On September 4, 2019, the Federal Trade Commission announced sweeping regulatory changes to the operation of YouTube, one of the internet’s most popular websites. YouTube has 2 billion monthly active users and features content from more than 50 million individual creators, most of whom are small businesses or individuals. Many of the creators affected earn money using YouTube and stand to lose, in aggregate, hundreds of thousands if not millions of dollars from these regulatory changes. Some will need to restructure their business model. The changes also subject content creators to increased risk of prosecution and stiff fines. Yet these significant regulatory changes were never put before a legislature; none of the content creators or users of the website were privy to the rationale or design of the regulation; and there was no public process for comment. Instead, the new regulation was confidentially negotiated between YouTube and FTC staff and put into place by a court.
FTC settlements have long been praised by those who value the “soft law” benefits of such an approach: flexibility to deal with case-by-case specific problems, particularly in fast-changing industries; reduced need to establish one-size-fits-all industry-wide rules; efficient resolution of cases; the ability to shape future behavior through a kind of common law. Such settlements have also long been criticized by those who emphasize the difference between them and hard law: a creation of regulatory ambiguity; lack of process that considers the interests of the full range of stakeholders; a “rulemaking” environment with a power differential between the negotiating parties; and an agency ability to accumulate incremental changes to the law that in total can be quite significant.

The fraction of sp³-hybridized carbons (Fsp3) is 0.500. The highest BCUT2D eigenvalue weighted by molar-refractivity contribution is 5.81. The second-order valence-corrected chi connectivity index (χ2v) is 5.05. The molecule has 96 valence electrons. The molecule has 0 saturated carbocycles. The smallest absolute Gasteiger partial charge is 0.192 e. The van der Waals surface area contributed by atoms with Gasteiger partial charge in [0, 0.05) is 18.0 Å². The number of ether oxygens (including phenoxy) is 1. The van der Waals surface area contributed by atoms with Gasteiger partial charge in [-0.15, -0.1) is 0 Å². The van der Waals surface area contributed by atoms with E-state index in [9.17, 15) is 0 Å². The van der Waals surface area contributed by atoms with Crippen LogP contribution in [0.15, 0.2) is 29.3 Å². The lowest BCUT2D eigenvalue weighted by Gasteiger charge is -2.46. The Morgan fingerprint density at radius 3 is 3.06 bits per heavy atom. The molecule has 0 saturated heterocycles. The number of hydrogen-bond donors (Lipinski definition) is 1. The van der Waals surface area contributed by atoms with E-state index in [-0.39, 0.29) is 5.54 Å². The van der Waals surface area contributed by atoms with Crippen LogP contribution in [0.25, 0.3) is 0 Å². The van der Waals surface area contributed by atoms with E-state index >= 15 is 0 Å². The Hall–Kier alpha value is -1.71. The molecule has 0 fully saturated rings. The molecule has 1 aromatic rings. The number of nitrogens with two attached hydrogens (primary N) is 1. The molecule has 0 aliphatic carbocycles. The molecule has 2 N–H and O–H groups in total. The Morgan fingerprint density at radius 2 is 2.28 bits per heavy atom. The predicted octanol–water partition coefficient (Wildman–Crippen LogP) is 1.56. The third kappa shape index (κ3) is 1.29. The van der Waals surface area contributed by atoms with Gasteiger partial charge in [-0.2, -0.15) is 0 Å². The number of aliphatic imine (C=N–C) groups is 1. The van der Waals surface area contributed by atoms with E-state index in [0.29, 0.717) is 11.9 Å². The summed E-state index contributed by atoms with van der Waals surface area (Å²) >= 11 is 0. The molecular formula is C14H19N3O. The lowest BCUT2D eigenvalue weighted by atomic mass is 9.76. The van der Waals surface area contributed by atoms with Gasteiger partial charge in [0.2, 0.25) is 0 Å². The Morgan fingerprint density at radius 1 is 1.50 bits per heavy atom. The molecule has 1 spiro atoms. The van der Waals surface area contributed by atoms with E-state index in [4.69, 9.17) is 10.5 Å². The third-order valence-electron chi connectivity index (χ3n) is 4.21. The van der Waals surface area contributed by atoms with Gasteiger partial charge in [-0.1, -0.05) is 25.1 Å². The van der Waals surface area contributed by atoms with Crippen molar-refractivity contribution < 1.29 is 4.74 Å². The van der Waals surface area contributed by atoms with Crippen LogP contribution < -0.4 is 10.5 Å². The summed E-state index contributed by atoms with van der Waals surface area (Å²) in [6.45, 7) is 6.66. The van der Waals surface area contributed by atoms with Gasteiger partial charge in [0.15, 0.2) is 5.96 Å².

This episode explores FTC settlements and consent decrees, including the YouTube case and what it means for FTC enforcement going forward. It will take place as part of the Federalist Society's Executive Branch Review Week.
- Jessica Rich, Distinguished Fellow, Institute for Technology Law & Policy, Georgetown Law
- Sean Royall, Partner, Kirkland & Ellis LLP
- Gerard Stegmaier, Partner, Reed Smith LLP
- [Moderator] Neil Chilson, Senior Research Fellow for Technology and Innovation, Charles Koch Institute
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